• Suzely Alexis, 2016.
  • Cindy Molina, 2016. Went on to veterinary school, Michigan State University
  • Shanika Kingston, 2016. Went on to work as a research associate at the College of Pharmacy at Midwestern University, Arizona.
  • Taylor Sabol, 2015.
  • Victoria Hoelscher, 2015. Went on to McGovern Medical School, Houston, Texas.
  • Miriam Basden, 2014. Went on to be a Nursery Wildlife Rehabilitator, South Florida Wildlife Center.
  • Hannah Shy, 2013.Went on to the University of Arizona College of Medicine.
  • Deepa Gharbharan, 2013. MS Program Anesthesiology Assistant, Nova Southeastern University.
  • Paula Mackin, 2013. MS Program Occupational Therapy, Western University, Ontario, Canada.
  • Meghan Knol, 2012. Went on to University of Michigan Medical School.
  • Elvis Camacho, 2011. Went on to Columbia University Neuroscience Program.
  • Cherice Boyce, 2010. Went on to MS Program in Public Health, University of West Indies.
  • Vanessa Narciso, 2010. Went on to DMD Program, Nova Southeastern University.
  • Megan Barnes, 2010.
  • Simon Astor, 2009. Went on to MD Program, Nova Southeastern University.
  • Frantzesca Belancourt, 2009. Went on to MS Program in Biomedical Sciences, Larkin Health Sciences Institute.
  • Andrea Orvieto, 2009.


Group members at Barry's STEM Symposium, 2016 (L to R) Nirva Maxi, Qiwen Su, Dr. Hamilton, Shanika Kingston, Diana Cordero, Victoria Hoelscher.

Group members at Barry's STEM Symposium, 2016 (L to R) Nirva Maxi, Qiwen Su, Dr. Hamilton, Shanika Kingston, Diana Cordero, Victoria Hoelscher.

Dr. Zuzana Zajickova

Preparation and characterization of organo-silica monoliths for applications in liquid chromatography

Research Objectives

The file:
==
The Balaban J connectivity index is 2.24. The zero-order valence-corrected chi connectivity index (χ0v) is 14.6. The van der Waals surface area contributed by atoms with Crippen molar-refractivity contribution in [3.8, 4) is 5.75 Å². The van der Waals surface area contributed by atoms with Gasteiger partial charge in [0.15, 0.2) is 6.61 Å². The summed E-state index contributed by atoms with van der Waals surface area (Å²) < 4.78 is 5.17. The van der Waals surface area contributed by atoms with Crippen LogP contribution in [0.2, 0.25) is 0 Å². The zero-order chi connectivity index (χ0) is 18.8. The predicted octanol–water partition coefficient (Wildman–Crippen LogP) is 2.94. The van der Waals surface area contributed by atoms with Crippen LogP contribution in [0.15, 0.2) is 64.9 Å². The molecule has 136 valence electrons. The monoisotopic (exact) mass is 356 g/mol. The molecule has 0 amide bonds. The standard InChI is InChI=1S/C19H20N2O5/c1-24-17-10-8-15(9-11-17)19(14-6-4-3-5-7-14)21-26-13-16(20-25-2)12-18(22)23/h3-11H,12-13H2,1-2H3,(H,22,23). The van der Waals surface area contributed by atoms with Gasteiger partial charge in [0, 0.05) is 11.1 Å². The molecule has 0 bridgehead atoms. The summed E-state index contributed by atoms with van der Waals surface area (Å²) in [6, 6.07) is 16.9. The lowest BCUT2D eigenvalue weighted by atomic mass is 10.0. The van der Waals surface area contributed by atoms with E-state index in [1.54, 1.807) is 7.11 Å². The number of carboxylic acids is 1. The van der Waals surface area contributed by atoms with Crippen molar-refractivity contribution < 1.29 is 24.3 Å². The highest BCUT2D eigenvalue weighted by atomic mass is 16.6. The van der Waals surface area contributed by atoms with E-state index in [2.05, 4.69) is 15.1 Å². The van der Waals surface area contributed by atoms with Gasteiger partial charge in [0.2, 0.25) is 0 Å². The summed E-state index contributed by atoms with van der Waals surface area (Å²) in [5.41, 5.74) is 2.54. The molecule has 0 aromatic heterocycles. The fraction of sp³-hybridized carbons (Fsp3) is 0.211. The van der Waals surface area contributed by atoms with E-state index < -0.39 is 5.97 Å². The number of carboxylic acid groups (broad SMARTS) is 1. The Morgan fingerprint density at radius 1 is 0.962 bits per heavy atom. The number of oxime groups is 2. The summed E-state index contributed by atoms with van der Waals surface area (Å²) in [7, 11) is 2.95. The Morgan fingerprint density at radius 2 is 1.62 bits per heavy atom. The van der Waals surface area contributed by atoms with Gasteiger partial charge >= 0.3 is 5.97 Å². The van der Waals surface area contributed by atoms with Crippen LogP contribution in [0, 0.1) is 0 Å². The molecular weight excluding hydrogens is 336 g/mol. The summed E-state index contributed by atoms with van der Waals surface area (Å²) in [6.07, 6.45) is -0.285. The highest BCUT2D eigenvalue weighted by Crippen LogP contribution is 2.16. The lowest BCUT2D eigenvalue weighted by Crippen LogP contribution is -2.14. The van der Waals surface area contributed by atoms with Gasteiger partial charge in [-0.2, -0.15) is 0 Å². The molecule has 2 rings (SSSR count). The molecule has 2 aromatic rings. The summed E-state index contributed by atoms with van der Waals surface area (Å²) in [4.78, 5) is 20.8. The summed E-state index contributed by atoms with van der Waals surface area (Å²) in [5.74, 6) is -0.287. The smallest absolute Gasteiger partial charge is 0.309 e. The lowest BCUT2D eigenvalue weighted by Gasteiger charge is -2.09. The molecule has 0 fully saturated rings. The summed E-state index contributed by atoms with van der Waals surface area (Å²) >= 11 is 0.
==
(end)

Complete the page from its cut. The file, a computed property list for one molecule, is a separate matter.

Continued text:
The main objective of this research is to involve science majors at Barry University with preparation of various monolithic separation media for applications in capillary liquid chromatography. The specific aims of the research project are:

  1. In-situ sol-gel synthesis of porous silica, alumina and hybrid monoliths
  2. Surface modification of monoliths via photografting
  3. Application of prepared monoliths in normal and reverse phase microscale-liquid chromatography

Particle packed columns have been used for more than a century for the separation of components of chemical mixtures utilizing high performance liquid chromatography. Over the past two decades, a new trend has been developing towards the improvement of the speed of analysis. The goal is to achieve sufficient resolution of analytes within the shortest possible time. High-throughput analyses are needed for rapid screening of numerous samples in fields such as drug discovery and environmental analysis.

Our attention is focused on the concept of the monolithic column which has been introduced as an alternative to particle packed columns. The advantages of the monoliths include lower back pressure, enhanced diffusional mass transfer, and operation at high flow rates, which enables faster analysis. Our research is directed towards the preparation and characterization of inorganic monolithic materials such as silica, and alumina and organic-silica hybrid. These materials are further coated with various polymer stationary phases via a novel approach called photografting which can be simply described as UV initiated radical polymerization in the presence of photoinitiator. By choosing different monomer we can alternate the surface chemistry of synthesized monoliths.

We prepare these materials inside of the fused silica capillary and we evaluate their chromatographic properties using microscale-liquid chromatography. The types of compounds suitable for chromatographic separations range from simple organic compounds to proteins and peptides. Among many facilities which would benefit from the advantages of these types of materials are chemical, biological, pharmaceutical, medical, industrial and environmental laboratories.